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An Ancient Chinese Tomb Reveals an Extinct Species of Gibbon, and a Warning

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An ancient Chinese royal tomb may contain more surprising discoveries than anyone expected, including what appears to be a previously unknown species of gibbon that has since been driven to extinction.

A new analysis revealed that the interred primate, whose skull and jawbone was exhumed in 2004, may not just represent a new species, Junzi imperialis, but an entirely new genus, the Washington Post reports. The tomb, which is estimated at 2,300 or 2,200 years old, is located in the ancient Chinese capital of Chang’an, in modern-day Xi’an province.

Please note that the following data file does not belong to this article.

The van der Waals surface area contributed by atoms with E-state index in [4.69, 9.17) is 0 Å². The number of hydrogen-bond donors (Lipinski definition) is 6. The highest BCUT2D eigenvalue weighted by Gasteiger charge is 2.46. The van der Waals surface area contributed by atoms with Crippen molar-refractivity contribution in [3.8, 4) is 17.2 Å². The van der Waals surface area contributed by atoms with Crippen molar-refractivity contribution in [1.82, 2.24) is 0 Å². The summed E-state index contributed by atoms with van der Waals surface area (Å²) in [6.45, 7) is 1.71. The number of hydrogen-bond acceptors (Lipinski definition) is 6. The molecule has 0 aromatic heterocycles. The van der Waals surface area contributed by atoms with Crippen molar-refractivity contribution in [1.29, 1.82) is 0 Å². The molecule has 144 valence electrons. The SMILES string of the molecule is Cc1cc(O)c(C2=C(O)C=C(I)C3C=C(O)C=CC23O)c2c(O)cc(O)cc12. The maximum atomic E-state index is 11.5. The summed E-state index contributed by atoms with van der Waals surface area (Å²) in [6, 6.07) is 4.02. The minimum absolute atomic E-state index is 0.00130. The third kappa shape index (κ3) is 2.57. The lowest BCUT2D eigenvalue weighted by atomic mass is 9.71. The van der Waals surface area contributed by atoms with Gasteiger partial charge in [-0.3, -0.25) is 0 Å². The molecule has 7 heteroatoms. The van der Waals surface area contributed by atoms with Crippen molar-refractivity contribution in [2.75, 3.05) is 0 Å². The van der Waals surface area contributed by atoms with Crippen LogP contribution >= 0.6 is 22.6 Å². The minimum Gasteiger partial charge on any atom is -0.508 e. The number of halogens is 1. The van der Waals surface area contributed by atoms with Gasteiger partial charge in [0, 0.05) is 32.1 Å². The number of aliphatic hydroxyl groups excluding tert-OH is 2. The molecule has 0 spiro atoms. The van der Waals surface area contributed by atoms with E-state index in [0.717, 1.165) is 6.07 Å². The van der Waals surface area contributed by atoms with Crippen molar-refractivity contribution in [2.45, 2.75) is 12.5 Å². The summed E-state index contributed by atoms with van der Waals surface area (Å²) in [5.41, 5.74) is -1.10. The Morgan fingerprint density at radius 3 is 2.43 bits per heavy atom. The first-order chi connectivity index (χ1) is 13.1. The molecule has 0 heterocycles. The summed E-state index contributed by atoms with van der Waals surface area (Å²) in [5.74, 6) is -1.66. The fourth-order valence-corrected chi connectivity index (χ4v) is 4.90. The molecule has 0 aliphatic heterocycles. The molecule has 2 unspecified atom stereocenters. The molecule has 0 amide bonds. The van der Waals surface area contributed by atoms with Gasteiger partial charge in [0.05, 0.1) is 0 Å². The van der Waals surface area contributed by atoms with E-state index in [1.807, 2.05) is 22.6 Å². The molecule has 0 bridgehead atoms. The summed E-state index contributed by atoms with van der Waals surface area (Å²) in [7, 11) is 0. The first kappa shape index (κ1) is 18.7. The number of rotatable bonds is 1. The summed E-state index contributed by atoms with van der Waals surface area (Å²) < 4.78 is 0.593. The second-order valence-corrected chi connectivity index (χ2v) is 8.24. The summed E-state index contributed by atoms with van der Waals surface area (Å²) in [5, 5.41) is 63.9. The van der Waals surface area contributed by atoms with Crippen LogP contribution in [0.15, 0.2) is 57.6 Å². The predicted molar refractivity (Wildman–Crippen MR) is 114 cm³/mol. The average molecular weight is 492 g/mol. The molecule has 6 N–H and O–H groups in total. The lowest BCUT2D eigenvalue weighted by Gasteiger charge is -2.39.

The specimen is “significantly different from living gibbons,” according to Helen Chatterjee, professor at University College London and co-author of a report on the findings published Friday in Science.

But more alarming to researchers than the discovery is the possible cause of the species’ decline. Gibbons are native to China, but loss of forest habitat has imperiled their survival. Junzi imperialis could serve as a warning that humans could spell demise for their closest relatives, the report’s authors suggest.

“This previously unknown species was likely widespread, may have persisted until the 18th century, and may be the first ape species to have perished as a direct result of human activities,” the authors wrote.

The situation has only become more dire in the two thousand years since. According to a study published last year, nearly two-thirds of primate species face the threat of extinction due to poaching and habitat loss.

“The Junzi find is a sobering lesson in the devastating effects that humans can have on the natural world,” Chatterjee said. “Nature cannot keep up.”

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Write to Eli Meixler at eli.meixler@time.com